110 in the Shade

It's the shimmering. It's the raw emotional shimmering in Audra McDonald's voice — part of the ferociously human Lizzie Curry she creates in Roundabout Theatre Company's revival of 110 in the Shade — that makes you engage. Forget tonight's stresses, yesterday's messes: One of the American musical theatre's most glorious voices is coming at you, and you're awed by its perfection.

In director Lonny Price's revival of the 1963 tuner, McDonald again proves a star without parallel; her singular ability to divine folds of character remains undimmed. Still, watching 110 in the Shade is an exercise in having patience. Based on N. Richard Nash's The Rainmaker (with book by Nash, music by Harvey Schmidt, and lyrics by Tom Jones), the story is lighter than cotton floating across the Texas panhandle, where the tuner is set. The daughter of H.C. (John Cullum) and sister of Noah (Chris Butler) and Jim (Bobby Steggert), Lizzie loves File (Christopher Innvar), the sheriff, who's given up women since his wife deserted him. Even when the Curry men invite File to a family picnic, his "No" — emphasized by File giving dim Jim a shiner — only serves to echo Lizzie's belief that she's plain and without marital prospects. In one of 110's best scenes, Noah, gruff as a goat, says this directly to Lizzie, right before intermission.

The heat and drought, meantime, are worsening, and here comes huckster Starbuck (Steve Kazee) claiming that he can make rain. When Lizzie's father gives Starbuck $100, it's a hard moment to buy — the long-haired, dreamy-eyed Kazee fairly reeks of snake oil. Still, H.C. has reasons for coughing up the cash: He dearly wants Lizzie to love and be loved, even if only briefly by a con man. Amid a love scene, a confrontation scene, and a downpour, that's what she gets, and then some.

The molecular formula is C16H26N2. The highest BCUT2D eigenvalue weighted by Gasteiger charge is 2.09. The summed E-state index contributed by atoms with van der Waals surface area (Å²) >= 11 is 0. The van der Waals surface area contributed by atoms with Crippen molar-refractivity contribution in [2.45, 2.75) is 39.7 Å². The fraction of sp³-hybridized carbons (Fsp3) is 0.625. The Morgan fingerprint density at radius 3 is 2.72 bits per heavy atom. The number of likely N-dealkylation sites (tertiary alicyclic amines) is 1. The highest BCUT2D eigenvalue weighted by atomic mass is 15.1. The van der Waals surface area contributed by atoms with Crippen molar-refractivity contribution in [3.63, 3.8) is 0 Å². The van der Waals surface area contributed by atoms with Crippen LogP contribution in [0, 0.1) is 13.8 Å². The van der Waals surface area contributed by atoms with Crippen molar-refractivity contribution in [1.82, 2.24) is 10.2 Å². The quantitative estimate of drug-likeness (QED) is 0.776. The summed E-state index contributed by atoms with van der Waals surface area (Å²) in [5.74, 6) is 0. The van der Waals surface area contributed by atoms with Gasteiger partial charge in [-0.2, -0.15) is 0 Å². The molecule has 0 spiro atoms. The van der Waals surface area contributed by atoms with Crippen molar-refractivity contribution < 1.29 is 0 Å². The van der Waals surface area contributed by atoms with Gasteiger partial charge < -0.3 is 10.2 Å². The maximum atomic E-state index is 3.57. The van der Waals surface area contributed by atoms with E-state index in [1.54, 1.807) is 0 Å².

How regretful, though, that 110's action pivots on the perceived importance of a woman's physical beauty. Even the final message of the show — that beauty is more than skin deep — is buried by the romantic score, with songs like "The Rain Song" in Act 1 and the heavenly "Melisande" in Act 2. The song "Raunchy" is Lizzie's (and the authors') opportunity to castigate looks and nuptials as the endgame for a woman, and while it's superbly choreographed by Dan Knechtges, it's clear that Lizzie is a pre-feminist, not a protofeminist, creation.

Price artfully stages the tuner on Santo Loquasto's raked, revolving set, with its huge sun rising and falling and Loquasto's 1930s costumes adding a sense of social fabric. The director also elicits fine performances from the rest of his cast. Cullum may be slightly too old to play Lizzie's father, but he curbs H.C.'s tendency toward folksiness nicely, allowing his character's pure wisdom to poke through. Butler's Noah and Steggert's Jim may be bumpkins, but they're bumpkins with hard and kind hearts, respectively. Innvar seasons File's aloofness with tenderness. And Kazee's Starbuck is as expansively charismatic as one could hope. A no-good criminal bad guy, he gives the town rain, yes, but also gives back to Lizzie her self-possession and soul. And in McDonald's hands, nothing is more beautiful.

Presented by Roundabout Theatre Company

at Studio 54, 254 W. 54th St., NYC.

May 9-July 29. Tue.-Sat., 8 p.m.; Wed., Sat., and Sun., 2 p.m.

(212) 719-1300 or www.roundabouttheatre.org.

Casting by Jim Carnahan.